Sisters spearhead effort at Fair Haven parish to protect girls in impoverished countries
Editor’s Note: This is the second in a three-part series on outreach in our parish communities as faithful go above and beyond to help those in need.
By Erik Weber | Correspondent
The goal of volunteers in Nativity Parish, Fair Haven – to provide girls in impoverished countries the chance to own their own dress – can ultimately help protect them from human trafficking.
On May 20, dozens of area Girl Scouts, dressmakers and parish, high school and neighborhood volunteers gathered to sew dresses, turning the quiet Nativity parish hall into a beehive of activity.
The effort was inspired by sisters Claire, 17, and Monica Haynes, 10, who happened to catch a newspaper article that profiled the Dress a Girl Around the World project, an outreach of the Christian nonprofit Hope 4 Women International, based in Iowa.
“My two daughters got so excited because they thought, ‘We can make a difference,’” said their mother, Mary, of Nativity Parish.
She explained that the nonprofit had conducted a survey showing that children who are in the clutches of poverty not only need new dresses, but also protection from human trafficking. Sewing a label onto the outside of clothing can help in that effort.
The survey, Haynes continued, showed “that if there was an emblem on a clean, new dress, that emblem would show that the girls were cared for, and so traffickers would stay away.”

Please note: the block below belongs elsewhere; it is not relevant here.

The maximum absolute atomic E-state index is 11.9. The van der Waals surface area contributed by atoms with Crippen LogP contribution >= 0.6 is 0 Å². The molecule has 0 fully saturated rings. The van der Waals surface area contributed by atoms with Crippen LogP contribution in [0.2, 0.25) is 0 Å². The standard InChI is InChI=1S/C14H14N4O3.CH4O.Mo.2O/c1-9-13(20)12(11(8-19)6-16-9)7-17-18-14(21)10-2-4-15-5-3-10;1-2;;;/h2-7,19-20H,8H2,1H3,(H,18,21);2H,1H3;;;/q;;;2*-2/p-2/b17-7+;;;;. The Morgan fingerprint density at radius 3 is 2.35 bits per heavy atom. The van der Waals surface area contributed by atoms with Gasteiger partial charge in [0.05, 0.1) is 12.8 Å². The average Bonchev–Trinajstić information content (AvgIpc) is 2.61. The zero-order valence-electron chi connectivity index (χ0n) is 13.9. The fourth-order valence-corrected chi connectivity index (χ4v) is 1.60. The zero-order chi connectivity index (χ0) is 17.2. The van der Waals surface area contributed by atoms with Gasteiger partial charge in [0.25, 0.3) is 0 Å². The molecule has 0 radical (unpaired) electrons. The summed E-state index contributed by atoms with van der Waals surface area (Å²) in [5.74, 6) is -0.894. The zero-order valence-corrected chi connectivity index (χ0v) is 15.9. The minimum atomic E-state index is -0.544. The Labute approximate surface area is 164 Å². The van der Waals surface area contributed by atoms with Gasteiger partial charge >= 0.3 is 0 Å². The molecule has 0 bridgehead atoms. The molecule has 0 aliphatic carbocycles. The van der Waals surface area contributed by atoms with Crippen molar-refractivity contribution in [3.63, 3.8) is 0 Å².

“It’s wonderful to know that the simple act of making a dress is really a lifesaving event,” she added.
And so women and girls measured, pinned, cut, sewed and adjusted the materials for new dresses made with love that will find their way from the Jersey Shore to Haiti, the Dominican Republic, Uganda, Thailand and beyond – hand-delivered by project missionaries this year. Also helping the effort were local professional dressmakers Karen E. Lozner, of Karen’s School of Fashion, along with her main instructor, Claire Rand, and three additional interns.
Made of durable, 100 percent cotton, each dress will carry a “Dress a Girl” logo on the outside.
Monica Haynes explained the design for the garment was a “simple, long dress with pockets and a tie in the back,” and that they had to be able to withstand “cleaning [in] streams with rocks” and thick enough to retain the wearer’s dignity by preventing their body from showing through from within.
Added her mother, “Monica decided they should have pockets [because] sometimes these girls are living in very crowded scenarios … and so they have no place to put their treasures.”
“Sometimes these will be the only dresses these girls have [so] we want to make sure that we send this dress with a lot of love from the Church of Nativity,” noted Mary Haynes.[[In-content Ad]]